Number of Cubs Fans: About 3.8 million fans(but if you go to a game when playing against them, you would think there are 100 million of them).
Conclusion: There are fewer Chicago Cubs fans than their namesake. Their namesake outnumbers their fans by at least 130,000,000/3,800,000
St. Louis Cardinals
Name Origin: In 1899, the St. Louis Browns became the St. Louis Perfectos. That season, Willie McHale, a columnist for the St. Louis Republic reportedly heard a woman refer to the team's red stockings as a "lovely shade of Cardinal." McHale included the nickname in his column and it was an instant hit among fans. The team officially changed its nickname in 1900, to represent the “red birds”, which are known as the Cardinal Birds(not to be confused with the Catholic Cardinals).
Number of Cardinal Birds: An estimated 100 million Cardinals Birds exist in the world, and of different varieties.
Number of Cardinals Fans: Unfortunately, there are about 3.2 million fans.
Conclusion: There are fewer St. Louis Cardinals Fans than their namesake. Their namesake outnumbers their fans by at least 100,000,000/3,200,000
Name Origin: After the Players' League collapsed in 1890, the National League's Pittsburgh club signed two players, including Lou Bierbauer, whom the Philadelphia Athletics had forgotten to place on their reserve list. A Philadelphia sportswriter claimed that Pittsburgh "pirated away Bierbauer", so they were named the “Pirates”, similar to the old school buccaneers that “pirated” away from the sea(who were also known as pirates).
Number of Pirates: Believe it, or not, piracy still exists in the 21st Century, and there are modern day pirates, particularly near African Countries. There is an estimated one-million pirates living today.
Number of Pirates Fans: About 1.8 million fans.
Conclusion: It’s a close one, and could be debated, but there probably aren’t fewer Pittsburgh Pirates fans than their namesake. Their fans most likely outnumber their namesake by about 1,800,000/1,000,000.
San Francisco Giants
Name Origin: The team was originally located in New York City, New York, and since it was such a large city, and a city full of people who showed a "giant" proud spirit for their city, the team was known as “Giants”.
Number of proud city people: It’s a tough estimate, especially to determine how proud a person must be to be a “giant” of their particular "larger" city. There are over a billion people living in "larger" cities all over the world, and I would say half of them are “giants” of their cities due to their city’s pride, so let's just go with a very rough estimate of 500 million "giants" showing "pride" in their major cities.
Number of Giants Fans: About 3.6 million fans.
Conclusion: There are fewer San Francisco Giants fans than their namesake(which is a weird namesake to begin with), and their namesake outnumbers their fans by at least 500,000,000/3,600,000.
Los Angeles Dodgers
Name Origin: The team was originally located in Brooklyn, New York(in New York City), and the pedestrians who dodged the trolleys on the road at the time were nicknamed “Dodgers”. They carried this name over to Los Angeles, California, because at the time, there were still many "Dodgers" in Los Angeles too.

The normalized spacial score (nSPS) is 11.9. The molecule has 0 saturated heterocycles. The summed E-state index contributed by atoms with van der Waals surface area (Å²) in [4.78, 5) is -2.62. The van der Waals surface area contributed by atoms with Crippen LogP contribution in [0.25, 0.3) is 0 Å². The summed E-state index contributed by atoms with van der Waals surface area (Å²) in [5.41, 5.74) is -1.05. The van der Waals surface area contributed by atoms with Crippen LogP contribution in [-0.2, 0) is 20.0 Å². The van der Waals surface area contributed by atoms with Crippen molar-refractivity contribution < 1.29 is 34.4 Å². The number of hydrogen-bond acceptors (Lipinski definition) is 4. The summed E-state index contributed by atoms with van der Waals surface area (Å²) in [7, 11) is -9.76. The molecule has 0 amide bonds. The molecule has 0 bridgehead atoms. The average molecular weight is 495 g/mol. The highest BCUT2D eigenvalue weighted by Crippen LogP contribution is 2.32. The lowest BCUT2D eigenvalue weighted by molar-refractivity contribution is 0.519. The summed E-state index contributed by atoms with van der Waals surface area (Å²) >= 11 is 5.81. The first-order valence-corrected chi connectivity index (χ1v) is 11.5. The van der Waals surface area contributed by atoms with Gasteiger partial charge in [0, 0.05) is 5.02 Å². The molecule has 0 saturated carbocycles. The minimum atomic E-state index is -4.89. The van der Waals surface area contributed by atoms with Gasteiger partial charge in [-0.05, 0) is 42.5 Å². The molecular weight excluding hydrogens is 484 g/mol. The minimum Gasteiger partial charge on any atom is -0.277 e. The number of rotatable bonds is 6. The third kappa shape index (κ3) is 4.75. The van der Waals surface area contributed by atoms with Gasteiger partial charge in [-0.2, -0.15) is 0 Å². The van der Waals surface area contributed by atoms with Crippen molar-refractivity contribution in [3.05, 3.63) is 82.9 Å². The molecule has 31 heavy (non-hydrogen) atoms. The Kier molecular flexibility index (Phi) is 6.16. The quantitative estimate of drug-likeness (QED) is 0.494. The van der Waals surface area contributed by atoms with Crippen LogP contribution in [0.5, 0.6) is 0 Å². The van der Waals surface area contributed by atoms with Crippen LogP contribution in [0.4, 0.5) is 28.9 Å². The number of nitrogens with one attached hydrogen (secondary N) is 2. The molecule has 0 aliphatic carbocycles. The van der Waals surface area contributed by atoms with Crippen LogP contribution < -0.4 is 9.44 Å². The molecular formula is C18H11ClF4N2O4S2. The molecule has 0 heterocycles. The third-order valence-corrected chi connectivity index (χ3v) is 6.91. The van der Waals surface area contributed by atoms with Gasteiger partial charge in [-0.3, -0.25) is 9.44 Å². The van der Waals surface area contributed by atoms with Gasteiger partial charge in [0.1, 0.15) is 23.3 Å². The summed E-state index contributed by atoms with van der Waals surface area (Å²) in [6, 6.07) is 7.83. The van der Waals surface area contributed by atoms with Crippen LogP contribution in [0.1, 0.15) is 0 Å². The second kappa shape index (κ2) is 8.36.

Number of Trolley Dodgers: There are hundreds of cities in the world with trolleys(street cars), and hundreds of millions of people-we’ll say at least 100 million-who live in these cities who have to dodge the trolleys.
Number of Dodgers Fans: About 4 million fans.
Conclusion: There are fewer Los Angeles Dodgers fans than their namesake. Their namesake outnumbers their fans by at least 100,000,000/4,000,000
San Diego Padres
Name Origin: When San Diego, California was awarded an expansion team in 1969, the club adopted the nickname of the city's Pacific Coast League's Minor League Baseball Team, the San Diego Padres.
Number of Minor League San Diego Padres Teams: Now, there are zero.
Number of Padres Fans: About 1.3 million fans.
Conclusion: There are not fewer San Diego Padres fans than their namesake. Their fans outnumber their namesake by at least 1,300,000/0.
Name Origin: Since the Colorado Rockies were also the name of a failed NHL Franchise, the name origin was controversial. The team named resembled the rocky mountain range, and a “rocky” was just another name for one of the Rocky Mountains.
Number of Rocky Mountains: There are an estimated 100 “rocky” mountains in the Rockies Mountain Range of the USA.
Number of Rockies Fans: About 1.1 million fans.
Conclusion: There are not fewer Colorado Rockies Fans than their namesake. Their fans outnumber their namesake by at least 1,100,000/100
Name Origin: In 1995, the owner of the team had a fan-voting contest, and since rattlesnakes were common in the team's location(Phoenix, Arizona), the name fans voted on was based on the Western Diamondback Rattlesnake, or, for short, "Diamondbacks".
Number of Western Diamondback Rattlesnakes: There are an estimated two-million of these types of rattlesnakes in the world.
Number of Diamondbacks Fans: About 1.5 million fans.
Conclusion: It's a close one, and up for debate, but there are probably less Arizona Diamondbacks Fans than their namesake, which their namesake outnumbers their fans by probably at least 2,000,000/1,500,000